Please tell us about your involvement with N-STORM.
I was part of the team that developed the Stochastic Optical Reconstruction Microscopy (STORM) technology, and I have been working closely with Nikon engineers in building up the N-STORM hardware and software. With Nikon N-STORM, we can see things never before imagined. I am very happy to see our lab work turning into a commercial product, which allows many more research groups to have access to this tool in their pursuits to understand the fundamental mechanisms of the biological world.
Please tell us about the possibilities of N-STORM.
They are countless. With a spatial resolution that is more than an order of magnitude better than conventional fluorescence microscopy, STORM enables the observation of subcellular and even sub-organelle structures with unprecedented detail. For many decades, scientists had to rely on indirect methods to investigate biological systems at these scales, leaving many questions unanswered simply because we could not "see." Now STORM makes it possible to address them by direct visualization. This is an opportunity for every one of us to see profound changes in how we understand the inner workings of life.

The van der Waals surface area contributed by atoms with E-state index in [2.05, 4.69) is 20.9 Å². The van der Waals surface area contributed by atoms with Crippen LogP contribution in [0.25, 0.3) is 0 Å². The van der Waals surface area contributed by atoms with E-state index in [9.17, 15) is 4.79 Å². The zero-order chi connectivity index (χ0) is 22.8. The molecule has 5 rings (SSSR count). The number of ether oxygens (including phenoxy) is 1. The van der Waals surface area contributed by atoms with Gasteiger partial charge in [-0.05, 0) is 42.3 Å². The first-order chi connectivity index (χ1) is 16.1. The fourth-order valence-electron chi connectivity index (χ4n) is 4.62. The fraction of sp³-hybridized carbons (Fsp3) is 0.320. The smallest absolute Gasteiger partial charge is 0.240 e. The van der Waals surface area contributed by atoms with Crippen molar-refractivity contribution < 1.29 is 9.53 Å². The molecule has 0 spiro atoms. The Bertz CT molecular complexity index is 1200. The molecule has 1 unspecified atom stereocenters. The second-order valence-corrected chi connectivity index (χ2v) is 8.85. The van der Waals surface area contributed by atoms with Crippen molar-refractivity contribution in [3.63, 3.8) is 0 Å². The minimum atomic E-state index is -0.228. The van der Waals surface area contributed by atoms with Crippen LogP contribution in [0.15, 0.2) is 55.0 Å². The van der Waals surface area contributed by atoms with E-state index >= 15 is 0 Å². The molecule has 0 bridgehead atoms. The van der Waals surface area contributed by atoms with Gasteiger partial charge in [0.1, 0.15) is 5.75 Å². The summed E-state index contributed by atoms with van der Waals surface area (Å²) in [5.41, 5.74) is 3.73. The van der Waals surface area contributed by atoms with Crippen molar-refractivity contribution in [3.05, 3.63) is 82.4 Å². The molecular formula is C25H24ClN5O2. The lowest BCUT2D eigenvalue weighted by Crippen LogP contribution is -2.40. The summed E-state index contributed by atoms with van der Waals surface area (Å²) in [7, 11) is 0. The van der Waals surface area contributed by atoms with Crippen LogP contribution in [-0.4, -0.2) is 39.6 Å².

Besides the much improved resolution, N-STORM has two very important features: 3D imaging, which is often required to resolve intracellular structures, and multicolor imaging, which is essential for studying biomolecular interactions. In addition, it can utilize fluorescent probes identical to how biologists labeled specimens before. These features make N-STORM not only a powerful but also a versatile tool that will find applications in numerous fields of biological and biomedical science.
Please tell us about Nikon and Nikon products.
As a lab focused on both the development of new microscopy techniques and the application of these techniques, we found Nikon instruments a good balance between user-friendliness and customizability. N-STORM offers the robustness and image quality for biologists in our group to perform their everyday experiments. The same microscope also provides the flexibility in design for our physicists to add in or modify components, enabling it to perform new functionalities that have not been previously conceived.
Please tell us about your future research.
In addition to pushing the super-resolution microscopy technology further into live cell observation and molecular-scale resolution, we have had our eye on the application of super-resolution microscopy in cell biology and neurobiology. We are using STORM in combination with Structured Illumination Microscopy (SIM), benefiting from the higher resolution of STORM as well as the fact that SIM puts fewer constraints on the sample. We have set out to study the architecture of subcellular structures such as the centrosome, as well as molecular mechanisms controlling the development of neurons in the central nervous system. In the end, we hope our work will set an example of how super-resolution microscopy can bridge our structural knowledge of macromolecules and their functionalities in the cellular context. There are an infinite number of biological questions that need to be answered. We are pleased that technology like STORM will help scientists begin to answer them.